Asked how journalists can be optimistic about their prospects in these circumstances, Highfield says:

” I’ve literally had hundreds of emails from staff, saying that they’ve really bought into this, because what we’re laying out is a future, a good future where JP not just survives, but thrives. Where, if you’re a journalist, more people read what you write rather than less and more people consume it across print and digital.

“I suppose the only thing you need to get your head round as a journalist, is that that audience in the future is going to be a different mix of print and online, and the vast majority of journalists welcome that, not least because they are already there in the blogosphere and using Twitter, they are already engaging with their audience and finding it benefits their written word in print and online.

“Of course if there are some impacts on JP on making it a more efficient organisation, there will inevitably, at times, be impacts on staff, I can’t deny that. The staff recognise that, they want to be treated as grown-ups but given a clear direction that the company’s heading in and that’s what I’m trying to do.”

You can read the full in-depth Ashley Highfield interview in the May edition of Press Gazette.

Johnson Press, Photograph, Getty Images.

Dominic Ponsford is editor of Press Gazette

Photo: Getty
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Jeremy Corbyn may be a Eurosceptic, but he still appeals to the values of many Remainers

He reassures Labour MPs defending majorities in heavily pro-EU areas that things will be OK.

There are two facts about Brexit that everyone seems to forget every few weeks: the first is that Jeremy Corbyn is a Eurosceptic. The second is that the first fact doesn't really matter.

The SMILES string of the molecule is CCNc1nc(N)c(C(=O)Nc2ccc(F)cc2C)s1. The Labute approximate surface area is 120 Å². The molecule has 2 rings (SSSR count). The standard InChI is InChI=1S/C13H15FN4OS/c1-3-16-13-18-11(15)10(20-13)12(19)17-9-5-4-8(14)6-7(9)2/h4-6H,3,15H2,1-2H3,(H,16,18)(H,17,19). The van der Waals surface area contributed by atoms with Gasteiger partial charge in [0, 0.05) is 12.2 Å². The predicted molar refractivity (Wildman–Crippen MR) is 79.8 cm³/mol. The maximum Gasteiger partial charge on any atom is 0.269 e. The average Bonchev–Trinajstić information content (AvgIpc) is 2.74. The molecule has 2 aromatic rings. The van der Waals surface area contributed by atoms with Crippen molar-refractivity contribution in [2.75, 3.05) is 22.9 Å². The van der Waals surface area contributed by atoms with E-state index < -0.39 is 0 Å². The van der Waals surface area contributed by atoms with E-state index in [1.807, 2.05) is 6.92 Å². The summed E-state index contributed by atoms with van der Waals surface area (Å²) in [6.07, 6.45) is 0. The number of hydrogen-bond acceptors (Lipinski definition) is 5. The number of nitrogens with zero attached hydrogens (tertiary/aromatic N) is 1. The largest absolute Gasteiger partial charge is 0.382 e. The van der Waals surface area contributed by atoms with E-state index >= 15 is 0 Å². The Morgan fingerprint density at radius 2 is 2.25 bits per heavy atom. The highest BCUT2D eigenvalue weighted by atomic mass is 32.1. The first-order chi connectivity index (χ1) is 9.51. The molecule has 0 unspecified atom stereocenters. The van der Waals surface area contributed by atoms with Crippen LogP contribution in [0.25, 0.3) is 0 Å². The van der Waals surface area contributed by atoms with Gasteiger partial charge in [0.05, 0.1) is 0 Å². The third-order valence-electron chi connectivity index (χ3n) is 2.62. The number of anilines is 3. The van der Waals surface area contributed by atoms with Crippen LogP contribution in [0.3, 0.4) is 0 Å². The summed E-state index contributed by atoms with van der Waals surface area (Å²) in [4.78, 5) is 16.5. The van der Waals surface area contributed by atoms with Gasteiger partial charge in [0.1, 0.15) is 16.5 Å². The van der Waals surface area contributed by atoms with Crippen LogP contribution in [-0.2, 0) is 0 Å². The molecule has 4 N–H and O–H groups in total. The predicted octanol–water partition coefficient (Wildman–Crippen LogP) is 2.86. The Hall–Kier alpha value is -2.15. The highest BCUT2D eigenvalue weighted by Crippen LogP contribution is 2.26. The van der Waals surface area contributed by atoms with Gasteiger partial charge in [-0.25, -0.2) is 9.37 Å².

The Labour leader's hostility to the European project is back in the news after he told Andrew Marr that the United Kingdom's membership of the single market was inextricably linked with its EU membership, and added for good measure that the “wholesale importation” of people from Eastern and Central Europe had been used to “destroy” the conditions of workers, particularly in the construction industry.

As George Eaton observes on Twitter, Corbyn voted against the creation of the single market in 1986 (and the Maastricht Treaty, and the Lisbon Treaty, and so on and so on). It would be a bigger shock if the Labour leader weren't advocating for a hard exit from the European Union.

Here's why it doesn't matter: most Labour MPs agree with him. There is not a large number of Labour votes in the House of Commons that would switch from opposing single market membership to supporting it if Corbyn changed his mind. (Perhaps five or so from the frontbenches and the same again on the backbenches.)

There is a way that Corbyn matters: in reassuring Labour MPs defending majorities in heavily pro-Remain areas that things will be OK. Imagine for a moment the reaction among the liberal left if, say, Yvette Cooper or Stephen Kinnock talked about the “wholesale importation” of people or claimed that single market membership and EU membership were one and the same. Labour MPs in big cities and university towns would be a lot more nervous about bleeding votes to the Greens or the Liberal Democrats were they not led by a man who for all his longstanding Euroscepticism appeals to the values of so many Remain voters.

Corbyn matters because he provides electoral insurance against a position that Labour MPs are minded to follow anyway. And that, far more than the Labour leader's view on the Lisbon Treaty, is why securing a parliamentary majority for a soft exit from the European Union is so hard. 

Stephen Bush is special correspondent at the New Statesman. His daily briefing, Morning Call, provides a quick and essential guide to domestic and global politics.